Dr. Imogene Lim stands along a guard rail with the Nanaimo cityscape in the background.

Erasure: A Statement on Racism, Inclusivity and Equity

May 4, 2021
Author: Dr. Imogene Lim, VIU Anthropology Professor

Reposted from the Heritage BC website

Erasure originally appeared on Heritage BC’s website under the category Racism: Do Not Let the Forgetting Prevail, which was a space provided for the writers to recount their personal experiences about racism, inclusivity and equity.

I used this word when I spoke as a panellist for Mapping Heritage: Uncovering Community (Heritage BC webinar). ‘Erasure’ continues to have meaning in thinking about heritage in BC.

A CI45 certificate with the word Erasure, written across it.

Imogene created the image (above) using her father’s CI45 certificate—one that every person of Chinese descent was required to have or they would face a $500 fine and/or 12 months in jail.

I am a descendant of Cumberland’s Chinatown. My paternal grandfather arrived in Victoria in 1890 and soon made his way to Cumberland. He died in Cumberland’s Chinatown on April 27, 1924, leaving grandma with nine children (the youngest was less than a year old). The family left for China in 1928—never to live in Cumberland again.

When you leave, who will remember you and your family, especially as the community declines over time through death and/or dispersal to other places offering better opportunities? One by one the families leave, the ‘bachelors’ die, and then—silence. There are no voices to tell the stories, to say “we were here.”

The silence is also about what is valued and by who. In the colonial history of BC, those who settled and remained became those who mattered. Residents of smaller communities on the Island, not known for having a Chinatown, are surprised to learn that the early Chinese population was sufficiently large that they hosted a Chinese Freemason Society in the 1920s, i.e., Cobble Hill, Ladysmith. Or, that their place names are identified in Chinese characters dating from 1897, such as, Cedar, Comox, Departure Bay, Maple Bay, Parksville.

Today these locales are not known for their settlement by Chinese Canadians or any other racialized group with immigrant origins. Even in communities that acknowledge having a Chinatown, as in Cumberland, whose history that matters can be contentious. Today there are walking trails with signage informing visitors of the former Chinatown and #1 Japanese Town located in Coal Creek Historic Park. Cumberland successfully promotes its multicultural heritage. However, in 2001, the land still belonged to Weldwood of Canada Ltd (a forest products company) and how the land was to be used was in question.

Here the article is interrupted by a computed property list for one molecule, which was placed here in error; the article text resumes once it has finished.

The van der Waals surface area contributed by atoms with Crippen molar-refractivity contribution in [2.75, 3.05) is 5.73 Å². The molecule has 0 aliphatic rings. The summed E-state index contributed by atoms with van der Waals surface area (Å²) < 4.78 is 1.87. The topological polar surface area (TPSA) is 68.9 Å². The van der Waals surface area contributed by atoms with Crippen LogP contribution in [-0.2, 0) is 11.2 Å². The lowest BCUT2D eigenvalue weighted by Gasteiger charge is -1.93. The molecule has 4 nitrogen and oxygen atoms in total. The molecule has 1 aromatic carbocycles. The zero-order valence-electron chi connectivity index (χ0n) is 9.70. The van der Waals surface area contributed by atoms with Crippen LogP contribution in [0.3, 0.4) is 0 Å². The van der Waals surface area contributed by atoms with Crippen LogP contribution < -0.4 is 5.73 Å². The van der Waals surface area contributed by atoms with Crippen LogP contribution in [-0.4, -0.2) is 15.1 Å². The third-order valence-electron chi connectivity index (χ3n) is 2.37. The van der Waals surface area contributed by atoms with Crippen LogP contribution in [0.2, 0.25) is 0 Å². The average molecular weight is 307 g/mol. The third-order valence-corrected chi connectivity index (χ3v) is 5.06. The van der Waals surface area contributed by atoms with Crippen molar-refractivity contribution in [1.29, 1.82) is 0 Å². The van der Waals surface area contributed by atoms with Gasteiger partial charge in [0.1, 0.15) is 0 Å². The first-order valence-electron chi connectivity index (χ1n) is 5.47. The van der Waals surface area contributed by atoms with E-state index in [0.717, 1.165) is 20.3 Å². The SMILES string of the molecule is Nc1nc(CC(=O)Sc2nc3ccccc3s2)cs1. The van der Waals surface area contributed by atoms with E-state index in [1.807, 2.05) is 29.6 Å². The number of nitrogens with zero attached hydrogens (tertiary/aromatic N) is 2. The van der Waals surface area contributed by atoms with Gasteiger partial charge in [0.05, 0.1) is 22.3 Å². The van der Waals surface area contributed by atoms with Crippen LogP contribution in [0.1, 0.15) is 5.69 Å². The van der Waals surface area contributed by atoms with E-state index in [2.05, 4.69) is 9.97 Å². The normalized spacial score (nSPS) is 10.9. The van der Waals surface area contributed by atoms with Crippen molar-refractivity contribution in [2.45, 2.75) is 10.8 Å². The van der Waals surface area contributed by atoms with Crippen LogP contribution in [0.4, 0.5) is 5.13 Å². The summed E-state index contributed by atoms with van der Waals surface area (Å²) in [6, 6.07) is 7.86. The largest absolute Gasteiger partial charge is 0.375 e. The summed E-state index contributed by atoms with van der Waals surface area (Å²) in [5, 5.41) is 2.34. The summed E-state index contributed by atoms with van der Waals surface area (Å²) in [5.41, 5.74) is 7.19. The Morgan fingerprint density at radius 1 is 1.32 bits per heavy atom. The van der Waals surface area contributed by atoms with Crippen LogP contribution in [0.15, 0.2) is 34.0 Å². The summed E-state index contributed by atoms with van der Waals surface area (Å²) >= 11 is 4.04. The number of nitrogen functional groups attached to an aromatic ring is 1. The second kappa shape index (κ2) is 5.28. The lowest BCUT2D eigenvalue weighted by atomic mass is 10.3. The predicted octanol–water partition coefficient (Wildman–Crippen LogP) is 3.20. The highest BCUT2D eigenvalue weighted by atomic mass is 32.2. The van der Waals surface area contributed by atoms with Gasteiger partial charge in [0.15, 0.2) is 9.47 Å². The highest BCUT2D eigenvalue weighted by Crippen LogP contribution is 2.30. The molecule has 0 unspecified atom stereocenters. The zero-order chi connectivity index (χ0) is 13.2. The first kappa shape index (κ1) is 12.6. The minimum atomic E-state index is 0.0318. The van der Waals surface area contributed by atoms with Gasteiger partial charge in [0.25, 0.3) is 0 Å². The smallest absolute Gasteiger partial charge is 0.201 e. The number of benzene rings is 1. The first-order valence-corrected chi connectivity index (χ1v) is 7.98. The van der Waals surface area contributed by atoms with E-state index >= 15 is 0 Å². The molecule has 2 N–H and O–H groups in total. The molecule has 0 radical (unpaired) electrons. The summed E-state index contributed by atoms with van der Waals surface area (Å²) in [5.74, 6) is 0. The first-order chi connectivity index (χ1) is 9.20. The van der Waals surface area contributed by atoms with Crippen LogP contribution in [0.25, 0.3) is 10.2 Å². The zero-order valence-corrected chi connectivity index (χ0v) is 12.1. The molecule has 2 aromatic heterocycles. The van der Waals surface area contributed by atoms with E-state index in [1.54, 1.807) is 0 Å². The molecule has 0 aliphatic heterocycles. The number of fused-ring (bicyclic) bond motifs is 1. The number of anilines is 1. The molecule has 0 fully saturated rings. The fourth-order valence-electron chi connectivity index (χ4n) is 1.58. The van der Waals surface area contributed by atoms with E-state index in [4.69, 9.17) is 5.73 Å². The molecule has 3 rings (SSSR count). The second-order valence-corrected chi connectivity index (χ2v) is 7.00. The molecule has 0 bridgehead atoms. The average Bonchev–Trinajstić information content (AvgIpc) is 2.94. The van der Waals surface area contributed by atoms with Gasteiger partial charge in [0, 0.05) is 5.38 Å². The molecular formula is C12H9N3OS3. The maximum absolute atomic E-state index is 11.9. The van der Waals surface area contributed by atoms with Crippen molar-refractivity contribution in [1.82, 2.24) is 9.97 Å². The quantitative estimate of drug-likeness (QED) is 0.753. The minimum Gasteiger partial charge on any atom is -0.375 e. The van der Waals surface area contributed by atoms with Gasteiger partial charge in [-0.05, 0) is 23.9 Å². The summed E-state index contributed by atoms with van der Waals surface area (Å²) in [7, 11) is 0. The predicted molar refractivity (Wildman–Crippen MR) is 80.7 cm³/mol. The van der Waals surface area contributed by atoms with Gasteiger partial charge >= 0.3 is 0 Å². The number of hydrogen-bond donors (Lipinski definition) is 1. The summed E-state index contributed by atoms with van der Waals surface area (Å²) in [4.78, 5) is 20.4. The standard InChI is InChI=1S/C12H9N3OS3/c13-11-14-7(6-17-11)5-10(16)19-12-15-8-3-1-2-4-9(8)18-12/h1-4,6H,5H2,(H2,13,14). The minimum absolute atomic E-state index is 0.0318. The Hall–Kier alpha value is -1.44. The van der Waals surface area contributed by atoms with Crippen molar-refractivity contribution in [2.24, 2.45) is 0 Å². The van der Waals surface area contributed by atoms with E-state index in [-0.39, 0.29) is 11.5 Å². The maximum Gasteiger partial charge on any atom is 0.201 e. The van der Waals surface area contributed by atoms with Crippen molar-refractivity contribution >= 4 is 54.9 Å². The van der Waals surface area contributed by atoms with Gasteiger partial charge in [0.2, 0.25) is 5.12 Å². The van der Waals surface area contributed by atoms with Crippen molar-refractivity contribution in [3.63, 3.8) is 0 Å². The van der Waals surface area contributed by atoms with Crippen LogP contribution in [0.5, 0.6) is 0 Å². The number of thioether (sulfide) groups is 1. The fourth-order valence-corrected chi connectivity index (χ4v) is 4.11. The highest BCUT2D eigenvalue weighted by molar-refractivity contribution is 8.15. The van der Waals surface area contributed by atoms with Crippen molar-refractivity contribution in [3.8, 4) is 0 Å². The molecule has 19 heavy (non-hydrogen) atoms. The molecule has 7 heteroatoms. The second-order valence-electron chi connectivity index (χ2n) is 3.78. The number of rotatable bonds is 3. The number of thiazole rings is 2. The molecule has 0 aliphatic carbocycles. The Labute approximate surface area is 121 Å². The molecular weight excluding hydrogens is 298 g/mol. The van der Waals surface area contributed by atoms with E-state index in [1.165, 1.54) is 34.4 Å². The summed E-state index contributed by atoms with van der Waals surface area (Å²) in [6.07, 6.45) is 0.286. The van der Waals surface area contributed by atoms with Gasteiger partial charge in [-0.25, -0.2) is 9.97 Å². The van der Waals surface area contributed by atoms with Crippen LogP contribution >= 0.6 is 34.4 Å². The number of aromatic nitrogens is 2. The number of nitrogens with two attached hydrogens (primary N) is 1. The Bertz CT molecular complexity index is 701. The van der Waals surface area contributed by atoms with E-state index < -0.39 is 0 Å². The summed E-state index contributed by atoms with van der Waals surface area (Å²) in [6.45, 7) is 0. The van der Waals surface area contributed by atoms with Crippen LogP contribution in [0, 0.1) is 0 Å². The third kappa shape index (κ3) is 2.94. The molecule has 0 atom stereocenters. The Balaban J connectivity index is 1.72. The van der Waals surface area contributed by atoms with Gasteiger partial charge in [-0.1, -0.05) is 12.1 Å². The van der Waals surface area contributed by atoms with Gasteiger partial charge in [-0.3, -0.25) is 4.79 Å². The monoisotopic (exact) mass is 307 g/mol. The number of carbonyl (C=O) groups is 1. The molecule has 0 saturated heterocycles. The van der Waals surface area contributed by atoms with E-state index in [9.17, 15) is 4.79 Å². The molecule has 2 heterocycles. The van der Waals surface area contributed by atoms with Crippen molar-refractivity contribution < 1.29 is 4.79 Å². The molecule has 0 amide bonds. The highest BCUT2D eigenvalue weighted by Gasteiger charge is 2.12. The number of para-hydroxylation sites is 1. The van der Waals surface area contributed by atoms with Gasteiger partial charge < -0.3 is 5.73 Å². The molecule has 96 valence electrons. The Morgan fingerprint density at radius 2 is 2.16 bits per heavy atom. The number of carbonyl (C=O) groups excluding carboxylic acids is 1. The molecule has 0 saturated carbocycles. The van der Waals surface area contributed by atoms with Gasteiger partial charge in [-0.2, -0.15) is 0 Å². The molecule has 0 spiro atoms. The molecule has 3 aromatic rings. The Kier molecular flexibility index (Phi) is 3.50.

In debating land use, the issue of whose history was being valued arose. In Cumberland proper, only one individual remained of the original Chinatown families. An ad hoc group, Concerned Citizens of Cumberland (of more recently arrived residents of European descent) was formed. A ‘battle’ for what was to become of the land engaged the community in lobbying, multiple town halls, stakeholders’ meetings, and even newspaper coverage outside of the Comox Valley.

In November of 2001, I received a call from one of the leaders of the Concerned Citizens. He was seeking an ally to support heritage; he did not know that he had stumbled upon a descendant of Cumberland’s Chinatown. At stake was the community’s heritage, but whose? European, or its Asian Canadian community; a history of the K’omoks People was not even a consideration.

Additional allies were sought. The journalist, Stephen Hume, was an important one; the title of his Vancouver Sun article (January 12, 2002) tells you exactly the dynamic of the moment. “Cultural Imperialism: When Cumberland officials decided to redevelop their bulldozed Chinatown, they consulted with many community groups – but ignored the Chinese themselves.” Erasure. It could very well have happened; however, those who cared were mobilized.

Instead of a rod and gun club, in its place the Village of Cumberland has Coal Creek Historic Park serving a diverse population of young and old from the Comox Valley and beyond. The history and memory of Chinatown and #1 Japanese Town are no longer a shadow.

Who are, or who will be, the heritage champions of those silenced voices from the past? If you do not look, will you see?

Imogene L Lim, PhD

Anthropology

Vancouver Island University

Since that fateful telephone call in November of 2001, Dr. Imogene Lim has maintained a relationship with the Village of Cumberland through the Concerned Citizens of Cumberland, then The Chinatown/ No.1 Japanese Town Ad-Hoc Group, and finally, through a formal appointment to the Coal Creek Historic Park Advisory Committee (2008-present).  She is a founding member and former Board Director of the Chinese Canadian Historical Society of BC.  In 2020, Dr. Lim was appointed a Board Director of the Chinese Canadian Museum Society of BC, which will lead the development and operation of the first Chinese Canadian Museum.  She is also a descendant of Vancouver’s Chinatown.

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